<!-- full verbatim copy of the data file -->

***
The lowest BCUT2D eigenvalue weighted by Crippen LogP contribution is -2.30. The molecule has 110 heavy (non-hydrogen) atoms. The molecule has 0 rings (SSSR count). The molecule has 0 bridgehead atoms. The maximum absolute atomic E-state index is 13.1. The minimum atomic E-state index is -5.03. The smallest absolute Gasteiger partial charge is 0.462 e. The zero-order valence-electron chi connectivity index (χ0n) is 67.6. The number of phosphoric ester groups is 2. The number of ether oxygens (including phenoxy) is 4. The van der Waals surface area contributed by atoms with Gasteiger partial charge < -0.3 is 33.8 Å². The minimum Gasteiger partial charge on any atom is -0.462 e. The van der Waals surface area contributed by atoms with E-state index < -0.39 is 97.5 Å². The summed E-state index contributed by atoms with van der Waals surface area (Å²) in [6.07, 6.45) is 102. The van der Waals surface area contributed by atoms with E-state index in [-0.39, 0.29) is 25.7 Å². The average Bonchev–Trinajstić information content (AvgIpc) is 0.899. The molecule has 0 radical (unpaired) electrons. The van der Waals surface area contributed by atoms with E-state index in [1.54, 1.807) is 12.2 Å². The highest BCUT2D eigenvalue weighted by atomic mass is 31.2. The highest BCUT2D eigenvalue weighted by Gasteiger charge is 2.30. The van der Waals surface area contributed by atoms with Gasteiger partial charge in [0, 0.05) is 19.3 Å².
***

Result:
The lowest BCUT2D eigenvalue weighted by Crippen LogP contribution is -2.30. The molecule has 110 heavy (non-hydrogen) atoms. The molecule has 0 rings (SSSR count). The molecule has 0 bridgehead atoms. The maximum absolute atomic E-state index is 13.1. The minimum atomic E-state index is -5.03. The smallest absolute Gasteiger partial charge is 0.462 e. The zero-order valence-electron chi connectivity index (χ0n) is 67.6. The number of phosphoric ester groups is 2. The number of ether oxygens (including phenoxy) is 4. The van der Waals surface area contributed by atoms with Gasteiger partial charge < -0.3 is 33.8 Å². The minimum Gasteiger partial charge on any atom is -0.462 e. The van der Waals surface area contributed by atoms with E-state index < -0.39 is 97.5 Å². The summed E-state index contributed by atoms with van der Waals surface area (Å²) in [6.07, 6.45) is 102. The van der Waals surface area contributed by atoms with E-state index in [-0.39, 0.29) is 25.7 Å². The average Bonchev–Trinajstić information content (AvgIpc) is 0.899. The molecule has 0 radical (unpaired) electrons. The van der Waals surface area contributed by atoms with E-state index in [1.54, 1.807) is 12.2 Å². The highest BCUT2D eigenvalue weighted by atomic mass is 31.2. The highest BCUT2D eigenvalue weighted by Gasteiger charge is 2.30. The van der Waals surface area contributed by atoms with Gasteiger partial charge in [0, 0.05) is 19.3 Å².